Philadelphus serpyllifolius Gray


Family: Hydrangeaceae

Discussion: In 1995, Chris Frazier compiled "A Taxonomic Study of Philadelphus As It Occurs in New Mexico" for Tim Lowrey's Advanced Taxonomy Class at UNM. The following is a synopsis of Frazier's report and must serve as the review document for all the Philadelphus species on our review list. Frazier made a complete review of the literature concerning southwestern Philadelphus species. He also examined 98 UNM specimens and scored them for a 31 character data set which was used for a principal component and discriminant analysis.

Frazier found that many of the characteristics considered important by previous authors were unreliable. His analysis found three characters: axillary bud type (exserted vs. enclosed); leaf face (isofacial or bifacial); and sepal tomentosity (glabrous or ciliate vs. tomentose) all perfectly correlated and with factor loadings above 0.9 on the first axis. Two clusters are obvious which he calls the "microphyllus group" (buds enclosed, leaves bifacial, sepals persistent) and "mearnsii group" (buds exposed, leaves isofacial, sepals deciduous in fruit).

When other characters are applied, the PCA of these groups show that P. hitchcockianus of the Guadalupe Mts. and P. mearnsii of southwest and south-central NM are fairly tightly clustered and not much different. The "microphyllus group" is much more spread out and separable into three slightly overlapping taxa. Fraiser proposes only the four following taxa be recognized in NM:

Philadelphus mearnsii W.H. Evans ex Rydb. (syn = P. hitchcockianus Hu).
This is a low growing xeric shrub with a distinct maple syrup odor. The only difference Frazier could detect between the Guadalupe Mts. population and the other P. mearnsii collections was glabrous hypanthia in the Guadalupes vs. slightly strigose for the rest. Frazier believes this is too little to distinguish two taxa. Occasional in canyons and cliffs of Chihuahuan desert mountains. In New Mexico it ranges from Hidalgo County, as far north as the Fra Cistobal Mts. and east to the Guadalupe Mountains. Also occurs in northern Mexico and west Texas. Spellenberg (1981) cites 12 NM collections of P. mearnsii prior to Frazier's proposal to include P. hitchcockianus in that species. Spellenberg's report was sufficient to drop this species to a 3C rank in federal status.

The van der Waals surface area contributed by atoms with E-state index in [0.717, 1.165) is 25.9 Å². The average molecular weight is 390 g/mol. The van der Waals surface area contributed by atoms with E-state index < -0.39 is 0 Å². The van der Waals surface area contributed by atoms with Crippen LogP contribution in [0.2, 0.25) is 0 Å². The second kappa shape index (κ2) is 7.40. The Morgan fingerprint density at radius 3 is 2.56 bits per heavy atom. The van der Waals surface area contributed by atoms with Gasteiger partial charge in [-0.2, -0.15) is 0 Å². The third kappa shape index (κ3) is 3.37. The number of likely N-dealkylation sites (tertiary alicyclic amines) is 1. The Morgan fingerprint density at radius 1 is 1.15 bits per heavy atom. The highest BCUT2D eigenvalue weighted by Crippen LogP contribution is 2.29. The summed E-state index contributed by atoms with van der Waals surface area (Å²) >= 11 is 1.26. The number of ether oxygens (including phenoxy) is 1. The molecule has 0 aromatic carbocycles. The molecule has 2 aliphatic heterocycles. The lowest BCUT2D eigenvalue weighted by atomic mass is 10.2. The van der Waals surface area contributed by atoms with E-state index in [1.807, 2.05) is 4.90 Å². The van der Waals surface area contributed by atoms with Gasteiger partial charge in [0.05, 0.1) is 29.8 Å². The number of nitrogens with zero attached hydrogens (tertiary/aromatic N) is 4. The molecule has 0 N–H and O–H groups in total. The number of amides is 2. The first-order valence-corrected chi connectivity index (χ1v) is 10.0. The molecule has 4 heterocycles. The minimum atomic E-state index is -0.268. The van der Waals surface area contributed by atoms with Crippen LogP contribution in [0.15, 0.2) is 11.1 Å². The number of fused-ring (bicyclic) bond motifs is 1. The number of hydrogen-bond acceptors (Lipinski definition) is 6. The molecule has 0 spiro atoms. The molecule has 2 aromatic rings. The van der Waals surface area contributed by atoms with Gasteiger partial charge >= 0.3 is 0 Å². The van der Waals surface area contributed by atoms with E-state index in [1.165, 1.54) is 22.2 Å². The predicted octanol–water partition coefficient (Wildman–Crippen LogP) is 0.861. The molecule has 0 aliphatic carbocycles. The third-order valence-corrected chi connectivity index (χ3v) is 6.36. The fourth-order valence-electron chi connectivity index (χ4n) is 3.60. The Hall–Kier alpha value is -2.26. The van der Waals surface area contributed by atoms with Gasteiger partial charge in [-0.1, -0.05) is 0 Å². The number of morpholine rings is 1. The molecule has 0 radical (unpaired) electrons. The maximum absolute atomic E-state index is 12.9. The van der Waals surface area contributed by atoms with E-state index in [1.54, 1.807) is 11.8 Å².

Philadelphus microphyllus A. Gray subsp. microphyllus (syn = P. m. var. ovatus Hu).
Large bush with bifacial leaves and glabrous or nearly glabrous hypanthium and sepals. This is our most common Philadelphus. In NM it ranges from San Juan Co. south to Grant Co. then northeast to Colfax Co. North to Wyoming.

Philadelphus microphyllus subsp. argenteus(Rydb.) C.L. Hitchcock (syn = P. argenteus Rydb., P. madrensis Hemsl., P. occidentalis A. Nels. as applied by Martin & Hutchins)
Hypanthium strigose with straight hairs. This is the common Philadelphus of southern NM and adjacent southwest AZ and north-central Mexico.

Philadelphus microphyllus subsp. argyrocalyx (Woot.) C.L. Hitchcock (syn = P. argyrocalyx Woot., P. ellipticus Rydb., P. wootonii Hu
Hypanthium tomentose. This subspecies is endemic to Sacramento Range and Capitan Mountains of south-central NM - Lincoln and Otero Counties. (ed. note: It is fairly common within its limited range.) For P. wootonii Frazier says "Hu described P. wootonii as a sympatric congener of P. argyrocalyx distinguished from it by having disciform flowers, pubescent center on the disk and base of style, and short-tailed seeds. The corolla character is unreliable and the pubescence of the disk likely to be an inconsistent correlate with the overall greater density of pubescence of subsp. argyrocalyx. Seed tail length is a developmentally and environmentally variable character. I see no reason to distinguish P. wootonii from argyrocalyx." (ed. note: This critique is likely correct, but I must caution: P. wootonii is apparently only known from its type collection and Frazier has not seen the type specimen.)

Additional note: Frazier believes there is no documented proof that Philadelphus serpyllifolius occurs in NM. Hitchcock (1943) did cite one New Mexico locality for P. serpyllifolius in his 'Materials Seen' section, but this is for the type which was collected "between western Texas and El Paso, New Mexico" -- El Paso is in western Texas. Frazier also thinks the Hu map (1956) that places serpyllifolius in southwest NM and southeast AZ is somehow mixed up with the distribution of P. mearnsii. (ed. note: Even if P. serpyllifolius is in NM, it ranges from west Texas to Coahila, and would be a peripheral here.)

Important Literature:

Frazier, C. 1995. A taxonomic study of Philadelphus as it occurs in New Mexico. Unpubl. class report, available from Tim Lowrey, UNM Herbarium.

Hitchcock, C.L. 1943. The xerophyllous species of Philadelphus in southwestern North America. Madrono 7:35-56.

Hu, S. 1956. A monograph of the genus Philadelphus. Jour. Arn. Arb. 37:15-90.

Spellenberg, R.W. 1981. Status Report on Philadelphus mearnsii. Submitted to USFWS, Albuquerque, NM.

Information Compiled By: Bob Sivinski, 1998